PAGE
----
Following a fair outing of Nigerian athletes at the IAAF World Championships in Moscow, Athletics Federation of Nigeria (AFN) President, Solomon Ogba, is confident that the country can make an impressive performance at next year’s Commonwealth Games in Glasgow, Scotland. Speaking in an exclusive interview with our correspondent, YEMI OLUS, the AFN boss reveals the Federation’s plans for the new season and other issues affecting the sport.
What plans does the AFN have for the revival of youth competitions in Nigeria?
First of all, we have succeeded in staging the D.K Olukoya U-18 competition and we are planning to have an U-15 competition in the coming season.
The U-15 competition used to be sponsored by Odogwu and Folawiyo. If the school sports system is running well then we can bring the U-13 or we could give directives for schools to organise such. By the time we start the buildup for the next season I will take a tour of the zones, meet the commissioners and explain to them the need to have these competitions because I think they don’t understand what is at stake. It is the responsibility of the state associations to scout for young talent.
We are lucky because the National Youth Games is just coming on board, so it will be used as a platform to discover more talent since it is an U-17 competition.
There is so much focus on Blessing Okagbare at major championships. What is the AFN doing to discover more Okagbares over different events?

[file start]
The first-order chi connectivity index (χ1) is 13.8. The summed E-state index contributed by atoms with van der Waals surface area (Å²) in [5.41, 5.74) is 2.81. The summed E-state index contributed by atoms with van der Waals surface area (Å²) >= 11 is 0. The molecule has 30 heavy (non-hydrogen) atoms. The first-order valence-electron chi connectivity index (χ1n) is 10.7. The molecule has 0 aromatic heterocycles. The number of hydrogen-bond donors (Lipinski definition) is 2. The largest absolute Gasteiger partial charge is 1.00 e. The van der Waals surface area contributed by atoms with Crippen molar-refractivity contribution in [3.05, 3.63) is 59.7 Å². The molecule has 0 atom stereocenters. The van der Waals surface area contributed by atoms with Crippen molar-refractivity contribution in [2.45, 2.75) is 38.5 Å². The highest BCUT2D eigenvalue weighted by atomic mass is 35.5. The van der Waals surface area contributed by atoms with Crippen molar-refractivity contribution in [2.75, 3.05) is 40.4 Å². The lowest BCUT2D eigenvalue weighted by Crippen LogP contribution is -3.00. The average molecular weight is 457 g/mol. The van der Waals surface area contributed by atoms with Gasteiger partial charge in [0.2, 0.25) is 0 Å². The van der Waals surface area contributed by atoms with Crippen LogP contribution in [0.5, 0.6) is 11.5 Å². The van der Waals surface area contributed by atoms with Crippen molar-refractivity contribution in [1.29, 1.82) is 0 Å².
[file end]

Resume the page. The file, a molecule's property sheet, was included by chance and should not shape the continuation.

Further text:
It is not possible to have four or more Okagbares because athletes like that come once in a lifetime. In two years she has run under 11 seconds over nine times.
Mary Onyali ran under 11secs once in her entire career. Glory Alozie ran 10secs once. For us to have four athletes in that class means we are on the same level as the US.
We are doing things to have people who can support and complement her. It is not easy to have an athlete of her calibre. In Moscow the IAAF technical team penciled her down for three medals; the 100m, 200m and long jump. We’ve had problems with our male athletes after the era of Olusoji Fasuba. During his time, he was the only star; every other person was struggling.
We’ve been struggling since he left and we are trying to rebuild. We downsized the team that travelled to Mauritius for the ongoing African Junior Championships from 35 to 26 athletes because we discovered that many of them are not using their true ages.
It would be counterproductive using a training programme that’s meant for a youth for an adult. We don’t have to win in Mauritius, but we know that we have a crop of young athletes we can focus on and the result will show in two years. That is the internal mechanism we are using to sanitize the system in order to get young athletes that will take over.
By the time we start doing a lot of these youth and junior competitions and getting a lot of them and with the High Performance System we are trying to set up in Abuja and the one in Port Harcourt, in the next two years we will get people.
Not only that, I am also into aggressive recruitment of Nigerian athletes from all over the world. A lot of Nigerian- born Americans have been contacting me and I have been checking them out. I believe that it is because of Okagbare’s feat that many athletes are now sending emails, signifying their interest to run for Nigeria. There is a boy, Ahmed Suleman who already has 7.91m in the long jump and 16.27m in the triple jump. There are so many of them we are trying to get.
It has been alleged that most of AFN’s funds were spent on Blessing Okagbare to the detriment of other athletes. What’s your position on this?